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Re: 2 x86-64 ABI bugs in gcc 3.3 and 3.4

On Thu, May 20, 2004 at 02:54:05AM +0200, Gabriel Dos Reis wrote:
> | I believe this is the point where we have to agree to disagree on this
> | specific issue.  In my opinion, having an oscillation (broken in 3.2,
> | fixed in 3.3, broken in 3.4, fixed on mainline) is somehow worse, because
> | it gives the user less certainty on how the compiler (mis)behaves.
> I believe a variable is forgotten here:  The sequencing of the
> releases.  The fixes are included in consequentive releases.  3.3.3
> comes before 3.4.0 which comes before 3.3.4 which comes before 3.4.1.
> So saying, it is broken in 3.2, fixed in 3.3 and 3.4 is not entirely
> accurate.  

True.  But there's another problem; if you try to make 3.3.4 better than
3.4.0 in some respects, there's a sense in which the compiler development
is forking: there are suddenly two competing lines of development with
advantages to either one.

Despite that, I wouldn't restrain 3.3.4 from accepting a simple, obvious,
near-risk-free patch that fixes a bug still present in 3.4.0.

But I am concerned that the policy for allowing fixes into 3.3.x is more
permissive than the policy for 3.4.x.  That is, Mark is being more
cautious than you are.  Note that by saying so, I'm not saying that one of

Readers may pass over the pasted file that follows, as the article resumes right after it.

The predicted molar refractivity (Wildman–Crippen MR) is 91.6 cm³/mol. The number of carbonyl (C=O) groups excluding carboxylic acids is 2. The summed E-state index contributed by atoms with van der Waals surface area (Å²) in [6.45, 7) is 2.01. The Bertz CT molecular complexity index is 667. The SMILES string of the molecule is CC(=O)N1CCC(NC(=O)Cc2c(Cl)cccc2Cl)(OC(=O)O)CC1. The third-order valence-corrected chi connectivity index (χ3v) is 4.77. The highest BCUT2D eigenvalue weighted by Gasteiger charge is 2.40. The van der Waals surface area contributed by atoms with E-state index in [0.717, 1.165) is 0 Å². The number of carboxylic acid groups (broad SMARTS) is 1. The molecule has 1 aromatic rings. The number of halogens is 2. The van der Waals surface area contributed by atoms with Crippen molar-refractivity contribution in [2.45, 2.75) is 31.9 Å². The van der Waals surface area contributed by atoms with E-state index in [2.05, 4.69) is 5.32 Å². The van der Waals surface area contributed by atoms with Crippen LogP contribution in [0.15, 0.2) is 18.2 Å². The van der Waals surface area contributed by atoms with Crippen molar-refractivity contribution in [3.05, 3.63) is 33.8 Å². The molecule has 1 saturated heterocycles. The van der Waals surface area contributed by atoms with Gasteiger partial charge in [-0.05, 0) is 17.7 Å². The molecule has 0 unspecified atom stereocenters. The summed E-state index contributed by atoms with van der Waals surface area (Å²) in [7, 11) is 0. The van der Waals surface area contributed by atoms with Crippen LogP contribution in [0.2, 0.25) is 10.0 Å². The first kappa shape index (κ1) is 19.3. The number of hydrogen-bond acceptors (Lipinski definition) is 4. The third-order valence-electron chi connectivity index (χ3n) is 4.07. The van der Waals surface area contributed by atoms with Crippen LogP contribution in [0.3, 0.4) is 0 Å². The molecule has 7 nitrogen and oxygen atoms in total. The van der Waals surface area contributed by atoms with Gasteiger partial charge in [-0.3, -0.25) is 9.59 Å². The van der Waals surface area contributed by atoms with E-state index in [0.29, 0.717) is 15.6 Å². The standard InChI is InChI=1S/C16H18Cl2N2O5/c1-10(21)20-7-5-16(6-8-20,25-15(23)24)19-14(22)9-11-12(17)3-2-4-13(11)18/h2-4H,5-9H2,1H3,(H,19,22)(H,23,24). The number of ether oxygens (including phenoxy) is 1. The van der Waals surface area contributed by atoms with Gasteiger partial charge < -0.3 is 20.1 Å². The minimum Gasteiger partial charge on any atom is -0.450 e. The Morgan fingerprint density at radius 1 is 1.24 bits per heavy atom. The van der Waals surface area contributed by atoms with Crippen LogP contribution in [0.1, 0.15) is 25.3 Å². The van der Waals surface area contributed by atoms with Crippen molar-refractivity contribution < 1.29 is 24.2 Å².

you is right and the other is wrong, just that it seems peculiar.

By the time the third digit gets to 4, we should be ultra, ultra
conservative as to what fixes go in, fixing only the most critical
problems.  If we aren't, no matter how skilled and careful you are (and
you are both), and how much pre-release testing is done, it becomes
likely that serious new bugs will be introduced.  This gets worse as time
goes on, as divergence between 3.4.x and 3.3.x make it increasingly tricky
to back-port bug fixes.

> To arrive to the point where we fixed those many bugs in 3.3.x I had
> to use rules less stricter than for 3.4.x -- because I think the
> branching was cut too early, and those fixes should have been in.

I think that you did an excellent job on 3.3.3; it was a very high quality
release.  The problem is, precisely because 3.3.3 is a good release, I'm a
bit nervous about all the 3.3.4 changes, though I'm willing to trust the
care that you took.  I'm ready, though, to back off now; we shouldn't be
pressing our luck.

> After 3.3.4, the rules will be slightly stricter -- because we've
> attained some stability --, but I don't believe we could have made
> 3.3.3 and 3.3.4 that useful if we applied the same rules as 3.4.x.  
> I'm not pretending, it is easy or without risks.

I would like to see you get a *lot* stricter after 3.3.4; certainly by
then it should be considered very risky to backport bug fixes without
careful consultation with the GWP developers to make sure that the bug
fix doesn't depend on aspects of the compiler that have completely

If 3.3.4 should turn out to have one or more major regressions with
respect to 3.3.3 (and I hope it does not), it would be appropriate to
alter the schedule and put out a 3.3.5 that fixes those problems and ONLY
those problems, quickly (but with enough time to allow for testing).  If
not, then your proposal of a scheduled release in a few months' time would
be fine.

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